Sunday, April 14, 2024

More and more young people are getting colorectal cancer. Find out what you should know and how you can lend a hand

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Here’s a concerning fact: By 2030, the number of cases of colorectal cancer in people under 50 is expected to almost double. It’s predicted to become the main cause of death for individuals aged 20 to 49.

But there’s some positive news too. Overall, colon cancer diagnoses have gone down, and experts credit this to more cancer screenings.

So, what can we do to decrease the rates of this disease among younger people? And why is it even happening?

For younger patients, researchers believe that something happened in the 1950s and 1960s that led to the current cases of colorectal cancer in young adults. Dr. Robin Mendelsohn, a gastroenterologist, says it’s not a simple answer. It’s probably a mix of changes in behavior or environment.

Researchers are exploring various factors, like parents’ age at the time of the patient’s birth, birth method (C-section or not), breastfeeding, antibiotic use, and even exposure to wifi.

Younger patients often get diagnosed at later stages because they aren’t screened, and it may take several visits to different doctors to figure out the issue.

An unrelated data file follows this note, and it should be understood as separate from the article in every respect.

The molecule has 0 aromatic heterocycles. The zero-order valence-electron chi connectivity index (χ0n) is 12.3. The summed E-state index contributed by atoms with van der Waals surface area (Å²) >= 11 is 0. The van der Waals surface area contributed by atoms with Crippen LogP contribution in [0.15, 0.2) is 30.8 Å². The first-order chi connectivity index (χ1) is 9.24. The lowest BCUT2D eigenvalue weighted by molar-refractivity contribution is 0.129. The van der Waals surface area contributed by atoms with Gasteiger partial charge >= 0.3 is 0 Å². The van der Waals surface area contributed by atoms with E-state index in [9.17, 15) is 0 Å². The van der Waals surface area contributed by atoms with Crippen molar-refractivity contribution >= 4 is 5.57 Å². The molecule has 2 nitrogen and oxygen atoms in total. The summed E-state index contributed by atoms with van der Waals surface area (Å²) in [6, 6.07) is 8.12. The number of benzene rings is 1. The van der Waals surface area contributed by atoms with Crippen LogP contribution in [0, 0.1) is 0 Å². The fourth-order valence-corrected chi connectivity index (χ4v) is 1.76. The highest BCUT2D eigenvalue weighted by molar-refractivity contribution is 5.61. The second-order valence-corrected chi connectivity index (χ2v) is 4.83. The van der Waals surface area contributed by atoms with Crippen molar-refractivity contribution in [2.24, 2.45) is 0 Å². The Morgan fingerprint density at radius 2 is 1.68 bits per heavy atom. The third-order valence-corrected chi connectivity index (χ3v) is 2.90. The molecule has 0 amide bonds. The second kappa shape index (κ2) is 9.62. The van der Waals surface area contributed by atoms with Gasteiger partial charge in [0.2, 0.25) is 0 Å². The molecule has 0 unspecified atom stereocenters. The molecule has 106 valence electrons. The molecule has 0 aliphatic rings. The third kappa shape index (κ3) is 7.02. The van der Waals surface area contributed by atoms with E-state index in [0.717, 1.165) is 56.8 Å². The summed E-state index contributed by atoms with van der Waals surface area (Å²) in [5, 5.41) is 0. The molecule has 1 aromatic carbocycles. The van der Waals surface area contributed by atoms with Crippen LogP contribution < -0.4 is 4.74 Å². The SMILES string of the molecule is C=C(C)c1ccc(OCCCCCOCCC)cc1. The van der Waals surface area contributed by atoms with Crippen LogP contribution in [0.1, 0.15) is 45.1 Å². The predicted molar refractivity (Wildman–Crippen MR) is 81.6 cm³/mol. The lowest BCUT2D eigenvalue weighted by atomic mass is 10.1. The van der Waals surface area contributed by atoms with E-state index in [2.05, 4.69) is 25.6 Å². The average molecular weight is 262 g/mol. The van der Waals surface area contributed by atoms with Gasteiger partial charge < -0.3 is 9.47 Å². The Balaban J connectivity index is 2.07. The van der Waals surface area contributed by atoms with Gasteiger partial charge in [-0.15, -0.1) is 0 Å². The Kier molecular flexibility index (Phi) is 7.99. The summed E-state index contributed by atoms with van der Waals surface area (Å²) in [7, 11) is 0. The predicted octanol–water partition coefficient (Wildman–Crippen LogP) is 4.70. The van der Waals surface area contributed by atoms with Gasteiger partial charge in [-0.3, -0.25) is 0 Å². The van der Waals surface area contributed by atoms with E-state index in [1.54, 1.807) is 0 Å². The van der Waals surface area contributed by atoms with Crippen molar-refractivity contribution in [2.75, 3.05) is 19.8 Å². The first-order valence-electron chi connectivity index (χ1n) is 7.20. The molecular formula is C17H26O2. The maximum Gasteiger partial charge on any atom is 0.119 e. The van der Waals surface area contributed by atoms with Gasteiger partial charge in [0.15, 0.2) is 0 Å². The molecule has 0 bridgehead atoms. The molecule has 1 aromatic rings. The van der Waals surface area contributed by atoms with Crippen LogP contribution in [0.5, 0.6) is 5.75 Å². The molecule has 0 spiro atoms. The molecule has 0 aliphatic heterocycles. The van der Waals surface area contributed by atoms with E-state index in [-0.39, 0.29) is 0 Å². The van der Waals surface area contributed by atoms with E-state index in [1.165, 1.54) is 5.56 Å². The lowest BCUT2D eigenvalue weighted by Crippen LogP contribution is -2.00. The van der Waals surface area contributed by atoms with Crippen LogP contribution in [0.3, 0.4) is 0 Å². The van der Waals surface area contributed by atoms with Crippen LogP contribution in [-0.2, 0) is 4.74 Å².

April Witzel, a nurse diagnosed with colorectal cancer at 45, had no obvious risk factors. Her symptoms were stomach pain, nausea, and blood in her stool. Advocating for herself was crucial as she faced challenges getting the right care.

Most young colorectal cancer patients don’t have a family history or a genetic disposition towards it. Even those with healthy lifestyles, like vegetarians or marathon runners, can get affected.

Dr. Mendelsohn recommends everyone over 45 to get screened. Colonoscopies are still the best for early detection, as they can find and remove polyps during the procedure.

African Americans, especially, are at higher risk. Knowing family history is crucial. Timothy Mitchell, diagnosed at 43, emphasizes the importance of talking about family medical history. Lynch syndrome, a genetic factor, increased his risk, and now he encourages early screenings for his sons.

Mitchell, an avid motorcycle rider, uses unconventional conversations about colonoscopies to potentially save lives. He stresses that cancer is detectable, treatable, and beatable.

So, what should you do? Know your family history, talk about it, and be aware of Lynch syndrome or colon cancer. If you notice significant changes in bowel habits or blood in your stool, consult a doctor. Find a doctor who takes your concerns seriously and don’t shy away from discussing these matters, even if it feels embarrassing. As Witzel says, sharing stories can save lives.

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